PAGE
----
Tech goliath Google has been fined €2.4bn (£2.1bn), the largest penalty to date by the European Commission in an antitrust case, for promoting its own shopping comparison service at the top of search results.
The regulator also ordered Google to end its anti-competitive practices within 90 days or risk facing a further penalty which could be as much as five per cent of its parent company Alphabet's average daily worldwide earnings.
Google said it will consider appealing the decision.
The case came about after Google's rivals including Microsoft, Yelp and Tripadvisor complained about the search giant abusing its power to promote its own shopping comparison service, leading to a seven-year-long investigation.
This is the biggest fine for a single company in an EU antitrust case, second only to the €1.06bn fine Intel received in 2009.
European competition commissioner Margrethe Vestager said:
Google has come up with many innovative products and services that have made a difference to our lives. That's a good thing. But Google's strategy for its comparison shopping service wasn't just about attracting customers by making its product better than those of its rivals. Instead, Google abused its market dominance as a search engine by promoting its own comparison shopping service in its search results, and demoting those of competitors.
What Google has done is illegal under EU antitrust rules. It denied other companies the chance to compete on the merits and to innovate. And most importantly, it denied European consumers a genuine choice of services and the full benefits of innovation.
Kent Walker, Google's senior vice president and general counsel, said the European Commission’s decision "underestimates the value" of providing online shoppers with products quickly.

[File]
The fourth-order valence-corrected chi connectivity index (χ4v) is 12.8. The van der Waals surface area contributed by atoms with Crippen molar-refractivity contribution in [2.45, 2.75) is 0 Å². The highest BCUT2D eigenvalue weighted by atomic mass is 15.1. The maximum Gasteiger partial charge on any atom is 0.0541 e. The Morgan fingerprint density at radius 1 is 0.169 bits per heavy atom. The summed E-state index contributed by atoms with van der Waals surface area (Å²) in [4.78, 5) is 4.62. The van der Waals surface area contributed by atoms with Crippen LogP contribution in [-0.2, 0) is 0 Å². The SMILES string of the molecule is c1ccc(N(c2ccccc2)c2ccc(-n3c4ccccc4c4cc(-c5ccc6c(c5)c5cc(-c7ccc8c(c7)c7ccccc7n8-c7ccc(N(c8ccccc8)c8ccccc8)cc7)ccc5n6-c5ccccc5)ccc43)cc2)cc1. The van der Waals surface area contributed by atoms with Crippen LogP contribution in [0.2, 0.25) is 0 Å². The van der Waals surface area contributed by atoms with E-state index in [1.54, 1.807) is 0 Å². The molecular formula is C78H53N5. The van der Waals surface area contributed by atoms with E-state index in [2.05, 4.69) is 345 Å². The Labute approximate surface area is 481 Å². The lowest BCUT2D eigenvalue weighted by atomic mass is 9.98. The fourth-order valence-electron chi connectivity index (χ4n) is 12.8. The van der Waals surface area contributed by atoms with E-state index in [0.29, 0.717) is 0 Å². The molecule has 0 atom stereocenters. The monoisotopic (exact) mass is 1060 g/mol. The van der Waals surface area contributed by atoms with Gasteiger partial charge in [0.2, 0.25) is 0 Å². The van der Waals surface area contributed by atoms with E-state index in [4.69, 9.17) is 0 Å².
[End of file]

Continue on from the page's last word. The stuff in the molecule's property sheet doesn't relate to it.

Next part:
When you use Google to search for products, we try to give you what you’re looking for. Our ability to do that well isn’t favouring ourselves, or any particular site or seller – it’s the result of hard work and constant innovation, based on user feedback.
Given the evidence, we respectfully disagree with the conclusions announced today. We will review the Commission’s decision in detail as we consider an appeal, and we look forward to continuing to make our case.
The European Commission also said that it is currently investigating whether Google has "abused a dominant position" in two other cases.
The first is over the Android operating system, where the Commission said it is concerned that "Google has stifled choice and innovation" by "pursuing an overall strategy on mobile devices to protect and expand its dominant position in general internet search".
The other case relates to AdSense, where the Commission is investigating whether Google has reduced choice by preventing third-party websites from sourcing search ads from Google's competitors.